We decided that dad would take the first ‘shift’ – I hated that they called it that. He sat on the chair by my bed and just talked to me. He didn’t give any more information about what had happened or what I had missed; instead we just talked about life. About the silly things I used to do when I was a toddler. About the holidays we used to go on. About the fish and chip shop down the road that made the best chicken and mushroom pie known to man. For the whole 3 hours he stayed with me he never mentioned the accident, or what I had missed, or what we would have to do when I finally got out of here. I liked that. It almost made me feel, almost, normal again. I kept willing him to bring up the rings, and whatever was going on between him and mum, but he never did.
When the doctor took over for my dad it was very different. He handed me a book he said mum had picked out, and I took it gratefully, glad to escape. He sat where my dad had, reading his own book. We stayed like that, reading in silence, for the whole 3 hours. I would have expected it to be awkward, but it wasn’t. I felt comforting knowing that there was someone there, but that I didn’t have to acknowledge them.
Mum came at 10:00pm and at this point I was exhausted. She said she would go home and sleep so she could take the ‘night-shift’, but I could see she hadn’t; she had dark circles under her eyes. She delved into her bag and brought out a piece of what looked like glass. It was only a couple millimetres thick and was completely see-through. It was about the size of a laptop screen, and looked kind of like one too. She tapped the glass and suddenly it was no longer see-through: images were projected onto the glass by God-knows-what, and it appeared lit from within. It looked something like a futuristic IPad. She caught my curious look and understood that I did not understand what she was holding.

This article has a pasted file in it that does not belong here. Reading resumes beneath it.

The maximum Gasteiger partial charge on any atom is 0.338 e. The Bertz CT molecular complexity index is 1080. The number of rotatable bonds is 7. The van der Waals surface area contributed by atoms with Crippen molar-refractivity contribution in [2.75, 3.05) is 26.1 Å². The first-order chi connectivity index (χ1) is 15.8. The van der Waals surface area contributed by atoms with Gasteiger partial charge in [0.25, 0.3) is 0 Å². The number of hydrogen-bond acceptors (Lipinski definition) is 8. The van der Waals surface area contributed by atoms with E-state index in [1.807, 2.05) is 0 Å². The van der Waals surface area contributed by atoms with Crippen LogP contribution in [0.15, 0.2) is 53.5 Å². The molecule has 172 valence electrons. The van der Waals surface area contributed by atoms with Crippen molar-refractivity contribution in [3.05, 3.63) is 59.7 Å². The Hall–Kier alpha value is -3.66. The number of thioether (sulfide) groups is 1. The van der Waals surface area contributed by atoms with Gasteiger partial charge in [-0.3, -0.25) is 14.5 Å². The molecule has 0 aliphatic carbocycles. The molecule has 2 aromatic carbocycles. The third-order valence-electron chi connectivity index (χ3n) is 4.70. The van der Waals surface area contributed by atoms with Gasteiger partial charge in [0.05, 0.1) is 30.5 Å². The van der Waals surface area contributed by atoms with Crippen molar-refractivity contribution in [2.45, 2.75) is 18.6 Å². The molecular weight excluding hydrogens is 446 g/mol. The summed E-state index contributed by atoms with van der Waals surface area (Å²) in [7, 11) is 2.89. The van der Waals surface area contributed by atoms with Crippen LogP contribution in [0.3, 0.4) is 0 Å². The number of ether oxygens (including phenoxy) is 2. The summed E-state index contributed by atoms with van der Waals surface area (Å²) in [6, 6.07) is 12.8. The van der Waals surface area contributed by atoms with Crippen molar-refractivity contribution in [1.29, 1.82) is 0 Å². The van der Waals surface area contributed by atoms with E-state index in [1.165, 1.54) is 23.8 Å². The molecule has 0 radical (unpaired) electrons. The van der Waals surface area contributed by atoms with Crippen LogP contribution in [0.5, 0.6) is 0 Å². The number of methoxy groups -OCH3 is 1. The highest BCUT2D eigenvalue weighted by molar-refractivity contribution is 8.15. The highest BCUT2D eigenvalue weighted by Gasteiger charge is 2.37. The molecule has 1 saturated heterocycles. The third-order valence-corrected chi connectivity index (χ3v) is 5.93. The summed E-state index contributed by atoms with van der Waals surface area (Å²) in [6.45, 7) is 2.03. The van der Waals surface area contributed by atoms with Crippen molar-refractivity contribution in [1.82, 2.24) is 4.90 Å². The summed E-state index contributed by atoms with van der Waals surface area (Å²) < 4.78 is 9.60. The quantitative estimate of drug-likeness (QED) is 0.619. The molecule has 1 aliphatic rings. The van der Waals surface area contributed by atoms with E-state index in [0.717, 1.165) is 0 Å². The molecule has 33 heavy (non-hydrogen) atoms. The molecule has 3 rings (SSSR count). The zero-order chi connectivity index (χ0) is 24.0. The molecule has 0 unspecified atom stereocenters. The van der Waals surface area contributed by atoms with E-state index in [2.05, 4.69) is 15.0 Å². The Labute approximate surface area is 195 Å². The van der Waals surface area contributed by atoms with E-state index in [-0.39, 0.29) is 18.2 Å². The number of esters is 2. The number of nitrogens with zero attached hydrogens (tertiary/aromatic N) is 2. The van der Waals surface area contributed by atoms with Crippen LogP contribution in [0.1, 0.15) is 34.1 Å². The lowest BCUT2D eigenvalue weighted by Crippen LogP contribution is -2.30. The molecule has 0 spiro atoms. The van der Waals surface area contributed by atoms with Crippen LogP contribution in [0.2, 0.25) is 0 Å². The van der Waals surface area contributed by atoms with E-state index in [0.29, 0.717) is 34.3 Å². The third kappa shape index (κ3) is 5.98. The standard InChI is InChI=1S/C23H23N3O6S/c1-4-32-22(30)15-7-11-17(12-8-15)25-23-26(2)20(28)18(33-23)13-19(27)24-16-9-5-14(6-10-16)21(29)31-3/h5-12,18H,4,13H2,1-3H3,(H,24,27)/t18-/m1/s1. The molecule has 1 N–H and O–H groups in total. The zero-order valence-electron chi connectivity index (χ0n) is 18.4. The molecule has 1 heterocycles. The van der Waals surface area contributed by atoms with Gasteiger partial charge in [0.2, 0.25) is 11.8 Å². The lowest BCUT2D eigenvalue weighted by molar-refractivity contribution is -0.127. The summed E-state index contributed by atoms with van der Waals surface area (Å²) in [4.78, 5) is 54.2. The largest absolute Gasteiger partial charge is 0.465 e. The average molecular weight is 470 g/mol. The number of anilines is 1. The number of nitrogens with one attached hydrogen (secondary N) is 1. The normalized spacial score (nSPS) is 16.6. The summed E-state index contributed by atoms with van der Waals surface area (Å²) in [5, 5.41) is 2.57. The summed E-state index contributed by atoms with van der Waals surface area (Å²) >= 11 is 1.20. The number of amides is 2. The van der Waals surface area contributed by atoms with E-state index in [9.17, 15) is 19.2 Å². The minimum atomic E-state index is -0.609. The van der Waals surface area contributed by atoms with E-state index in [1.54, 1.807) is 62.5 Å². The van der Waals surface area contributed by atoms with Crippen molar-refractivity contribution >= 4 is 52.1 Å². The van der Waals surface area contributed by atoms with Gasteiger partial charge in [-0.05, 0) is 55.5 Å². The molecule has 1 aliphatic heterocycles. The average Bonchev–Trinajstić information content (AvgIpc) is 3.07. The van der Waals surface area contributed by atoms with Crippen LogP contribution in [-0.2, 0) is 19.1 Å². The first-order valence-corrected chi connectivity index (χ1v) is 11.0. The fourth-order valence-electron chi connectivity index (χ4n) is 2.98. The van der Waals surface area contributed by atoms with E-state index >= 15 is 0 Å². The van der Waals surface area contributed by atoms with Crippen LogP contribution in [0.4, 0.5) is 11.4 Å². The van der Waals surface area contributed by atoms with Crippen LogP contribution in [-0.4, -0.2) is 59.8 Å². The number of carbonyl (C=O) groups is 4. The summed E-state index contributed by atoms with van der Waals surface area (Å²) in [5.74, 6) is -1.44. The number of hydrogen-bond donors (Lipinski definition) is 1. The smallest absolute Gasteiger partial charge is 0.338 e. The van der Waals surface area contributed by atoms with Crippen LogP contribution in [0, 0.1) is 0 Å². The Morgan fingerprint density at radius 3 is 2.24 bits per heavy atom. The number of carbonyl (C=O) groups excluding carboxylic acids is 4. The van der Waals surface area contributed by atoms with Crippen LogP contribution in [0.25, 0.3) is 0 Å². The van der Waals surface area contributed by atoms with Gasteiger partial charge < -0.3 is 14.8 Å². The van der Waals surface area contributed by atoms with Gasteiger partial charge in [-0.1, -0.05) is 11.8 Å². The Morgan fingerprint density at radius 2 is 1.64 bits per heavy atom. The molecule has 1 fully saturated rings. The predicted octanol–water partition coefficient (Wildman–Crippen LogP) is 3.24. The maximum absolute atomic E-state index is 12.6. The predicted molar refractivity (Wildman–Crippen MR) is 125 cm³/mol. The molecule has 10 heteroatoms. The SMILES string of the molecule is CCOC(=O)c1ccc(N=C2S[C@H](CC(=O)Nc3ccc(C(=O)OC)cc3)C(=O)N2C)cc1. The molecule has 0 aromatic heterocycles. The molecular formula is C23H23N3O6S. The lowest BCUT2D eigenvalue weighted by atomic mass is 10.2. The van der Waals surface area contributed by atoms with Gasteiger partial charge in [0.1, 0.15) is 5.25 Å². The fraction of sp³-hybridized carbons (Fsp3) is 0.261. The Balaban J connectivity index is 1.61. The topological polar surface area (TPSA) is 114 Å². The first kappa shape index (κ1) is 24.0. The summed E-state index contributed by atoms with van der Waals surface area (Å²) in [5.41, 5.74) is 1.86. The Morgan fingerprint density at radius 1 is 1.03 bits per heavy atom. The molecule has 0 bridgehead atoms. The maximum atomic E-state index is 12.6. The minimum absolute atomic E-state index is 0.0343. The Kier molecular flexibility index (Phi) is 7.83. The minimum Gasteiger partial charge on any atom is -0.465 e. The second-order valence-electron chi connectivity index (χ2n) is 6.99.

“It’s an IPad, believe it or not. I know, they look a bit different to how you remember them. Ipad 8th Generation. Brilliant thing, capable of things you wouldn’t believe..” She noticed my sad look. “Oh, honey. I know you’ve missed a lot but trust me, everything’s going to be OK. You’ll pick up the new technology quickly, we’ll find you a job... And I thought we could catch up on Gossip Girl tonight. Maybe not everything, but we’ll have a jolly good go!” She winked. “That’s why I brought this, it can project programmes, see?” She tapped the glass several times and suddenly a beam of light emerged from the back. She aimed it at the wall and the familiar scene of the Gossip Girl titles appeared on the wall. It wasn’t like any hologram I had seen before: the images were so clear and realistic I thought they were in the room with us. Mum patiently showed me a handful of the things the tablet could do while I attempted to understand this new technology, and then we settled down to Gossip Girl.
After several episodes I could tell we were both beginning to get bored of the show, so I suggested we read. I picked up the book from earlier while mum loaded up a virtual book on the tablet and we lost ourselves in our own separate worlds of fantasy. After several chapters I could really feel my eyelids drooping and my eyes had that stinging feeling they get when I’m really tired. I glanced over at mum who had accidentally fallen asleep in her chair. A fleeting thought crossed my mind as my eyelids shut: what happens if I don’t wake up? I couldn’t bear missing another section of my life – I have to stay awake! Just open your eyes and pick up the book. Open your eyes and...